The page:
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Screaming to be Heard

Two arguing women. Angry lady yelling, shaking clenched fist and pointing finger at annoyed disagreeing friend. Person losing temper in conflict. People argument. Flat style vector character illustration

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I often feel unheard and unseen by the people around me. It’s worse when I’m with my family since the only time I’m noticed is when I make a mistake or lose my temper. I feel like I’m drowning around my family. Even with my friends, it’s hard for me to feel heard too. My friends used to not respond to my texts but since I recently lost my temper, they pay attention and respond more. I dislike losing my temper but sometimes it’s the only way I feel heard. It’s only now that I‘ve realized how many of my blogs deal with feeling unheard and unseen by the people who matter to me. I think it has a lot to do with my family growing up.
My father was a big fish in a small pond. He was so busy with feeling important at work, I didn’t see him much. This was probably a good thing looking back on it. He would sometimes go on outings with me. I was a shy, stressed, depressed teen who wanted to spend time with my Dad. I could never keep his attention on me; he would always find someone else to talk to and I was left standing there feeling left out. It didn’t matter where we went, something or someone else would grab his attention; I felt like an extra in a play. I was stuck there bored, angry, and hurt with no way to leave since I couldn’t drive.
I have a lot of siblings too. My Dad made a point of saying who the smart, pretty, sporty, and fun one was of each of his kids. He would pit us against each other a lot. I was the smart one but that’s because all I did was study. My siblings are more verbal and flashy than I am. It was hard to be heard when we got together. Two of my siblings and my Dad would often pretend to be joking and act silly. There was a mean undertone to the exchanges that only ended when someone got their feelings hurt.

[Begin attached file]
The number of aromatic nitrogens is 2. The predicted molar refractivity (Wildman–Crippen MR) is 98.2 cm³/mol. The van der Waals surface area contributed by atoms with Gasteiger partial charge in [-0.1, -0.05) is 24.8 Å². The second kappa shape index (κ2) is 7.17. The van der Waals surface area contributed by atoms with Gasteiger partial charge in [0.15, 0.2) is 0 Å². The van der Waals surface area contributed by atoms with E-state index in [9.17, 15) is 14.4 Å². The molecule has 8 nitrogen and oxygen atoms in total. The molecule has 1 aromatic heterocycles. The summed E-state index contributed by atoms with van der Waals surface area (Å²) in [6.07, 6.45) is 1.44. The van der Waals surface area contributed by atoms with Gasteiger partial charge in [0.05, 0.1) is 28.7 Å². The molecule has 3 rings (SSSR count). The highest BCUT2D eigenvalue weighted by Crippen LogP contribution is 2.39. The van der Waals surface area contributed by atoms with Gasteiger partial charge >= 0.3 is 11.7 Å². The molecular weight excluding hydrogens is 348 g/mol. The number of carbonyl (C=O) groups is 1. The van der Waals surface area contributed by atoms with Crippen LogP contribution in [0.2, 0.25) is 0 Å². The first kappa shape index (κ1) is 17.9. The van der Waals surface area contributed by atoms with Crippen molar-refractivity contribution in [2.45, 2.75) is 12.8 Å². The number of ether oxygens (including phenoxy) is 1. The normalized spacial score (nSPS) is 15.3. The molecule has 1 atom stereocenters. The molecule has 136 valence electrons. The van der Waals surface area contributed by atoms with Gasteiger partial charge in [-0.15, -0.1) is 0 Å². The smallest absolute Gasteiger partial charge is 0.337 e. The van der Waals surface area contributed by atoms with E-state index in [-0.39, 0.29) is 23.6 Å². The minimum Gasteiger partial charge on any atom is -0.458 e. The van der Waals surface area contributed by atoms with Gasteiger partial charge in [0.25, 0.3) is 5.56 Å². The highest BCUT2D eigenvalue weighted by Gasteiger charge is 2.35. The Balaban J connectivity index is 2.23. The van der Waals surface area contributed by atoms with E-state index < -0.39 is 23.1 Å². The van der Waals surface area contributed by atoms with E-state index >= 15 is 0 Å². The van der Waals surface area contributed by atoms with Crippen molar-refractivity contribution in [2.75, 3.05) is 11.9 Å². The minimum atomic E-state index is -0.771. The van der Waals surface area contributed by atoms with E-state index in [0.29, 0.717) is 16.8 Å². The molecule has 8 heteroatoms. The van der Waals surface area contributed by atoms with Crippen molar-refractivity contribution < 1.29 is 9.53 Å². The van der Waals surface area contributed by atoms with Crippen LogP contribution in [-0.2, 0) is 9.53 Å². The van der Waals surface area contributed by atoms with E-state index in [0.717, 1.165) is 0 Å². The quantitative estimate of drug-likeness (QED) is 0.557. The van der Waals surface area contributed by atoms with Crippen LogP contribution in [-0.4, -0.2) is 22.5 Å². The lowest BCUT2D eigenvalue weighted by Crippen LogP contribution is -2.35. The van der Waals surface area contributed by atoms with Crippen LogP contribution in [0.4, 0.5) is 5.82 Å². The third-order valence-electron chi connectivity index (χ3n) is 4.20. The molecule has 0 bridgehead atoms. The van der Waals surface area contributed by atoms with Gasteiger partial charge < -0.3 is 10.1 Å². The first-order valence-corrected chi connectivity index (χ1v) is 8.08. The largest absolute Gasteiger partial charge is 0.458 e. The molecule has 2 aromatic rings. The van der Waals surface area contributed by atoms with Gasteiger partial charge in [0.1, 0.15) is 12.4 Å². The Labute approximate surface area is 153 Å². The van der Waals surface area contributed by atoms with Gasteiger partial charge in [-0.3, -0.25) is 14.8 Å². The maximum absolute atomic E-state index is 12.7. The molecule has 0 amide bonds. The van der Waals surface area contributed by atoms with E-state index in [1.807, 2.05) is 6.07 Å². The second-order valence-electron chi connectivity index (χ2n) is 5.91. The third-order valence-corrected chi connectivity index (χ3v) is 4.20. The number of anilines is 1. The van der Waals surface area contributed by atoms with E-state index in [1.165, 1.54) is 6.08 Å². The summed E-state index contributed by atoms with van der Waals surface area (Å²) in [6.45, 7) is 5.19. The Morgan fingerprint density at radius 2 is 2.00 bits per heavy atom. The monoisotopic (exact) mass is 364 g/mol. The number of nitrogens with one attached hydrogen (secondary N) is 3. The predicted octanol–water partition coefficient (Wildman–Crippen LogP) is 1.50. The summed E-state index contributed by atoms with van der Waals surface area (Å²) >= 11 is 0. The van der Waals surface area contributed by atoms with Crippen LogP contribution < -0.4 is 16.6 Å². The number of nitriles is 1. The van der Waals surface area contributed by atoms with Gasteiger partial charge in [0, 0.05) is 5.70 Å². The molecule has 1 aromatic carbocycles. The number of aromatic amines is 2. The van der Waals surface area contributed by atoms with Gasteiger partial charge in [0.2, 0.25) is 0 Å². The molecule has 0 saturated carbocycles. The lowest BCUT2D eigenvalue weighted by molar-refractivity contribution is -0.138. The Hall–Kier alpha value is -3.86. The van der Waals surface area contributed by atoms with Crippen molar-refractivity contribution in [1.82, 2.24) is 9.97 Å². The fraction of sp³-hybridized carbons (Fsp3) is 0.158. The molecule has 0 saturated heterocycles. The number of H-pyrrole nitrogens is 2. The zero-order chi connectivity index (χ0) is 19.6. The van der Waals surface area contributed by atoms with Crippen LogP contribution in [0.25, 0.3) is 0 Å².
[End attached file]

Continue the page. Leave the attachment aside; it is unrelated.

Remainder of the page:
I had two people I cared about, my Mom and my one sibling. Sadly, my Mom passed away in my early twenties and my other sibling is busy with parental and familial duties. As a result, I feel even more unheard these days. How do I deal with it? I avoid my family by limiting contact with them. I try to understand how my past impacts my present. I try not to think too much about the past since it makes me sad and angry. I try not to get angry when I feel unheard these days. I often don’t know what to do. I’m struggling a lot with this topic and these feelings. Feeling ignored makes it harder not to yell, cuss, or say horrible things. Saying mean things makes me feel “seen” and after all, negative attention is still attention, unfortunately.
I believe having any type of disability means people often don’t listen or they believe that they know more than the person with a disability, that they have more experience and discount the person, treating them as a small child. I feel that it’s often worse when it comes to Autism due to the unpleasant stereotypes that other people apply to those with ASD. My family has used my Autism diagnosis as a reason for treating me like a child who can’t be trusted to take care of herself. They seem to “pat themselves on the back” when they try to “take care of me.” I graduated with honors from high school and college. I am very capable, hardworking, and diligent. I truly only need a little help and support to live independently in a successful manner.
I think what I’m talking about is a pretty common feeling for a lot of people. Sometimes the hard thing is finding someone who cares and who will listen as well. Even after I find someone like that, it’s difficult for me to know if I’m heard at all. It takes trust for me to believe that I’m seen and heard and that’s not easy for me to do due to my past history.
Everyone has things from the past that worked then but not so well now. Part of being happy and healthy is letting go of non-helpful things from the past. It’s about learning new ways to see, think about, and deal with the present. As with all things in life, it takes work to change and it’s often not easy. Remember, you don’t have to do this alone. You can ask for help. No matter your current issues, best of luck with understanding, learning, and moving on.

Out-of-Sync Woman

I was diagnosed at a young age and went through the special education system in public schools. Family is incredibly important to me as I grew up in a large supportive family. I enjoy being outside in nature and arts and crafts.

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